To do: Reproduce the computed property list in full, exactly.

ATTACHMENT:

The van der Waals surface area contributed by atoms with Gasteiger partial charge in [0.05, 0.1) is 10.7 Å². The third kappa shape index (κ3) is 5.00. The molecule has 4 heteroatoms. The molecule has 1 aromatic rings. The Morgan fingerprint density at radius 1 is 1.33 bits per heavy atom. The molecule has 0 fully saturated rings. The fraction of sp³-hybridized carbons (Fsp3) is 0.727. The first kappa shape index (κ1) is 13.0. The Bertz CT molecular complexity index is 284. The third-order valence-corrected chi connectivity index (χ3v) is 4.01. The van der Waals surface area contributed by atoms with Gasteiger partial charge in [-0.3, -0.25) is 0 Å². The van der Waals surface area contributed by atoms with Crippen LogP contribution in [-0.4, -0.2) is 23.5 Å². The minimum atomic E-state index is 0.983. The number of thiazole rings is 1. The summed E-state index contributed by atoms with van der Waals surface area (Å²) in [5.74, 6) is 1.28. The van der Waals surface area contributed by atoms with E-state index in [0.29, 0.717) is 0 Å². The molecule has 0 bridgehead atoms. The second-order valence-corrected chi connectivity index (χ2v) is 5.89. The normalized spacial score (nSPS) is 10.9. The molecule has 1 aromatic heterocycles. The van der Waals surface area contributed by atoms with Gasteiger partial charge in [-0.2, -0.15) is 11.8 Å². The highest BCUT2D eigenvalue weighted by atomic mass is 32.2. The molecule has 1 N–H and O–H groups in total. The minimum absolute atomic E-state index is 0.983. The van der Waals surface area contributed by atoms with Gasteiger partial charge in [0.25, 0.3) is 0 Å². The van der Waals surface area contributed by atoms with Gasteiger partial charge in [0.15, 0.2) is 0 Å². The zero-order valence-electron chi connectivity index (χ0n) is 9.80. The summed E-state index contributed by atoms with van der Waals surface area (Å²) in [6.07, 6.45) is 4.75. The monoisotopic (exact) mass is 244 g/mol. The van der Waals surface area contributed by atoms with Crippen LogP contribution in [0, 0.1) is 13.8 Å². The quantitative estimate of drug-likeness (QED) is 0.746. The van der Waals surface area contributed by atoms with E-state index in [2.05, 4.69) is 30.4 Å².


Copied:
The van der Waals surface area contributed by atoms with Gasteiger partial charge in [0.05, 0.1) is 10.7 Å². The third kappa shape index (κ3) is 5.00. The molecule has 4 heteroatoms. The molecule has 1 aromatic rings. The Morgan fingerprint density at radius 1 is 1.33 bits per heavy atom. The molecule has 0 fully saturated rings. The fraction of sp³-hybridized carbons (Fsp3) is 0.727. The first kappa shape index (κ1) is 13.0. The Bertz CT molecular complexity index is 284. The third-order valence-corrected chi connectivity index (χ3v) is 4.01. The van der Waals surface area contributed by atoms with Gasteiger partial charge in [-0.3, -0.25) is 0 Å². The van der Waals surface area contributed by atoms with Crippen LogP contribution in [-0.4, -0.2) is 23.5 Å². The minimum atomic E-state index is 0.983. The number of thiazole rings is 1. The summed E-state index contributed by atoms with van der Waals surface area (Å²) in [5.74, 6) is 1.28. The van der Waals surface area contributed by atoms with E-state index in [0.29, 0.717) is 0 Å². The molecule has 0 bridgehead atoms. The second-order valence-corrected chi connectivity index (χ2v) is 5.89. The normalized spacial score (nSPS) is 10.9. The molecule has 1 aromatic heterocycles. The van der Waals surface area contributed by atoms with Gasteiger partial charge in [-0.2, -0.15) is 11.8 Å². The highest BCUT2D eigenvalue weighted by atomic mass is 32.2. The molecule has 1 N–H and O–H groups in total. The minimum absolute atomic E-state index is 0.983. The van der Waals surface area contributed by atoms with Gasteiger partial charge in [0.25, 0.3) is 0 Å². The van der Waals surface area contributed by atoms with Gasteiger partial charge in [0.15, 0.2) is 0 Å². The zero-order valence-electron chi connectivity index (χ0n) is 9.80. The summed E-state index contributed by atoms with van der Waals surface area (Å²) in [6.07, 6.45) is 4.75. The monoisotopic (exact) mass is 244 g/mol. The van der Waals surface area contributed by atoms with Crippen LogP contribution in [0, 0.1) is 13.8 Å². The quantitative estimate of drug-likeness (QED) is 0.746. The van der Waals surface area contributed by atoms with E-state index in [2.05, 4.69) is 30.4 Å².